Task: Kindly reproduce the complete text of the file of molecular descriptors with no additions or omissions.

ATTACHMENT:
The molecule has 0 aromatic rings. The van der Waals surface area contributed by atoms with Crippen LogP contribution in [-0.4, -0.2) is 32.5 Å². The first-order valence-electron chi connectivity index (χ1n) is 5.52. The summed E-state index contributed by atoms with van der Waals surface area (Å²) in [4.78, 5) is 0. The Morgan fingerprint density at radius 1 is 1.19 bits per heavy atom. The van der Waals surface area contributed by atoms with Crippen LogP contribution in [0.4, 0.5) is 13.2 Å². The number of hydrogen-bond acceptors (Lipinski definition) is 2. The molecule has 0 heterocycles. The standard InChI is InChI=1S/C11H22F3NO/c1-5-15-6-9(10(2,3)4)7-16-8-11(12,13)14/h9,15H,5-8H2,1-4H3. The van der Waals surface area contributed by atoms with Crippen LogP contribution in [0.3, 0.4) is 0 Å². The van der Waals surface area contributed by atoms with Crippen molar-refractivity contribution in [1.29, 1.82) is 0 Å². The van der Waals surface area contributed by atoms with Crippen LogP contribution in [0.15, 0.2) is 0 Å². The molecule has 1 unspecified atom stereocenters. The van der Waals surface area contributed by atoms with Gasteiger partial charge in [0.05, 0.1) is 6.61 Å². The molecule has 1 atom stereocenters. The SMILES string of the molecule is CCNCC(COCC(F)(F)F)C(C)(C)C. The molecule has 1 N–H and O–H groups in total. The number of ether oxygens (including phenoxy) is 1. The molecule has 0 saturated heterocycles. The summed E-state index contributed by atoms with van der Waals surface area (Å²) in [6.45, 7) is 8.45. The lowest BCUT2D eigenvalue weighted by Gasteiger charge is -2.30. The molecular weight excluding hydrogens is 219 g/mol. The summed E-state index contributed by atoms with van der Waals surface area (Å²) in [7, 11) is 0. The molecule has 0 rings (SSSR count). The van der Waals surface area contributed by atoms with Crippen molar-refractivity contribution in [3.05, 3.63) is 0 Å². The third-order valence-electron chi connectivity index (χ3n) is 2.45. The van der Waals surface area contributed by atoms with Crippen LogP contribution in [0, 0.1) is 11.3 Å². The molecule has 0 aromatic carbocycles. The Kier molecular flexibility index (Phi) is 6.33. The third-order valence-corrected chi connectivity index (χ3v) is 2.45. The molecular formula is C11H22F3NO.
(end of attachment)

The molecule has 0 aromatic rings. The van der Waals surface area contributed by atoms with Crippen LogP contribution in [-0.4, -0.2) is 32.5 Å². The first-order valence-electron chi connectivity index (χ1n) is 5.52. The summed E-state index contributed by atoms with van der Waals surface area (Å²) in [4.78, 5) is 0. The Morgan fingerprint density at radius 1 is 1.19 bits per heavy atom. The van der Waals surface area contributed by atoms with Crippen LogP contribution in [0.4, 0.5) is 13.2 Å². The number of hydrogen-bond acceptors (Lipinski definition) is 2. The molecule has 0 heterocycles. The standard InChI is InChI=1S/C11H22F3NO/c1-5-15-6-9(10(2,3)4)7-16-8-11(12,13)14/h9,15H,5-8H2,1-4H3. The van der Waals surface area contributed by atoms with Crippen LogP contribution in [0.3, 0.4) is 0 Å². The van der Waals surface area contributed by atoms with Crippen molar-refractivity contribution in [1.29, 1.82) is 0 Å². The van der Waals surface area contributed by atoms with Crippen LogP contribution in [0.15, 0.2) is 0 Å². The molecule has 1 unspecified atom stereocenters. The van der Waals surface area contributed by atoms with Gasteiger partial charge in [0.05, 0.1) is 6.61 Å². The molecule has 1 atom stereocenters. The SMILES string of the molecule is CCNCC(COCC(F)(F)F)C(C)(C)C. The molecule has 1 N–H and O–H groups in total. The number of ether oxygens (including phenoxy) is 1. The molecule has 0 saturated heterocycles. The summed E-state index contributed by atoms with van der Waals surface area (Å²) in [6.45, 7) is 8.45. The lowest BCUT2D eigenvalue weighted by Gasteiger charge is -2.30. The molecular weight excluding hydrogens is 219 g/mol. The summed E-state index contributed by atoms with van der Waals surface area (Å²) in [7, 11) is 0. The molecule has 0 rings (SSSR count). The van der Waals surface area contributed by atoms with Crippen molar-refractivity contribution in [3.05, 3.63) is 0 Å². The third-order valence-electron chi connectivity index (χ3n) is 2.45. The van der Waals surface area contributed by atoms with Crippen LogP contribution in [0, 0.1) is 11.3 Å². The molecule has 0 aromatic carbocycles. The Kier molecular flexibility index (Phi) is 6.33. The third-order valence-corrected chi connectivity index (χ3v) is 2.45. The molecular formula is C11H22F3NO.